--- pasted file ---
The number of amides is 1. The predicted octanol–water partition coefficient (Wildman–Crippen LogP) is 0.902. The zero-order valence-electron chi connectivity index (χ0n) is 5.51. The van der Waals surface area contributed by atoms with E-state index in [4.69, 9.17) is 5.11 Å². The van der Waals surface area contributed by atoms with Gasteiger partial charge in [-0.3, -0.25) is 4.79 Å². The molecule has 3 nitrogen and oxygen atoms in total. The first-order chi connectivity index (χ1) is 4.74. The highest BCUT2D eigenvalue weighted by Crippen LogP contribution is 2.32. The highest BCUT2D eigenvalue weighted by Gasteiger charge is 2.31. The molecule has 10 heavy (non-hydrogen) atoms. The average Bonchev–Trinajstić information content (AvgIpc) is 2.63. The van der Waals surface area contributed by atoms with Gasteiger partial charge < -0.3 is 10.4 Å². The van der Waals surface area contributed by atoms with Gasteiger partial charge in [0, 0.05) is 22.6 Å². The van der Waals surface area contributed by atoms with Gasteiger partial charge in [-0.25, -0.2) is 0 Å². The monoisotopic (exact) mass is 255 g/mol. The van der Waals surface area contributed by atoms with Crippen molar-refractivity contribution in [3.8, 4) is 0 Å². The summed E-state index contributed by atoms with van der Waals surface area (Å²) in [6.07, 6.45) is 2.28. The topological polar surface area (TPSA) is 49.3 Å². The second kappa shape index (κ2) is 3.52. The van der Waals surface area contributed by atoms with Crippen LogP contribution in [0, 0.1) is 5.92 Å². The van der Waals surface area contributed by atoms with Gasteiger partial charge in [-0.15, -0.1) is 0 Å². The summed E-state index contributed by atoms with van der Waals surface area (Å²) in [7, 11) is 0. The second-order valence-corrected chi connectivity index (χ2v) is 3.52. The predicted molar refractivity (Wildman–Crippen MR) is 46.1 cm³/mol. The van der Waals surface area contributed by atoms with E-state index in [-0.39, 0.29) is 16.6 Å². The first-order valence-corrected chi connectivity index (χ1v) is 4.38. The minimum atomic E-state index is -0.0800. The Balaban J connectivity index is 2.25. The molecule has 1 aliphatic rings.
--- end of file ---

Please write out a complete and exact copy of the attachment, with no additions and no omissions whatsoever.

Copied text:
The number of amides is 1. The predicted octanol–water partition coefficient (Wildman–Crippen LogP) is 0.902. The zero-order valence-electron chi connectivity index (χ0n) is 5.51. The van der Waals surface area contributed by atoms with E-state index in [4.69, 9.17) is 5.11 Å². The van der Waals surface area contributed by atoms with Gasteiger partial charge in [-0.3, -0.25) is 4.79 Å². The molecule has 3 nitrogen and oxygen atoms in total. The first-order chi connectivity index (χ1) is 4.74. The highest BCUT2D eigenvalue weighted by Crippen LogP contribution is 2.32. The highest BCUT2D eigenvalue weighted by Gasteiger charge is 2.31. The molecule has 10 heavy (non-hydrogen) atoms. The average Bonchev–Trinajstić information content (AvgIpc) is 2.63. The van der Waals surface area contributed by atoms with Gasteiger partial charge < -0.3 is 10.4 Å². The van der Waals surface area contributed by atoms with Gasteiger partial charge in [0, 0.05) is 22.6 Å². The van der Waals surface area contributed by atoms with Gasteiger partial charge in [-0.25, -0.2) is 0 Å². The monoisotopic (exact) mass is 255 g/mol. The van der Waals surface area contributed by atoms with Crippen molar-refractivity contribution in [3.8, 4) is 0 Å². The summed E-state index contributed by atoms with van der Waals surface area (Å²) in [6.07, 6.45) is 2.28. The topological polar surface area (TPSA) is 49.3 Å². The second kappa shape index (κ2) is 3.52. The van der Waals surface area contributed by atoms with Crippen LogP contribution in [0, 0.1) is 5.92 Å². The van der Waals surface area contributed by atoms with Gasteiger partial charge in [-0.15, -0.1) is 0 Å². The summed E-state index contributed by atoms with van der Waals surface area (Å²) in [7, 11) is 0. The second-order valence-corrected chi connectivity index (χ2v) is 3.52. The predicted molar refractivity (Wildman–Crippen MR) is 46.1 cm³/mol. The van der Waals surface area contributed by atoms with E-state index in [-0.39, 0.29) is 16.6 Å². The first-order valence-corrected chi connectivity index (χ1v) is 4.38. The minimum atomic E-state index is -0.0800. The Balaban J connectivity index is 2.25. The molecule has 1 aliphatic rings.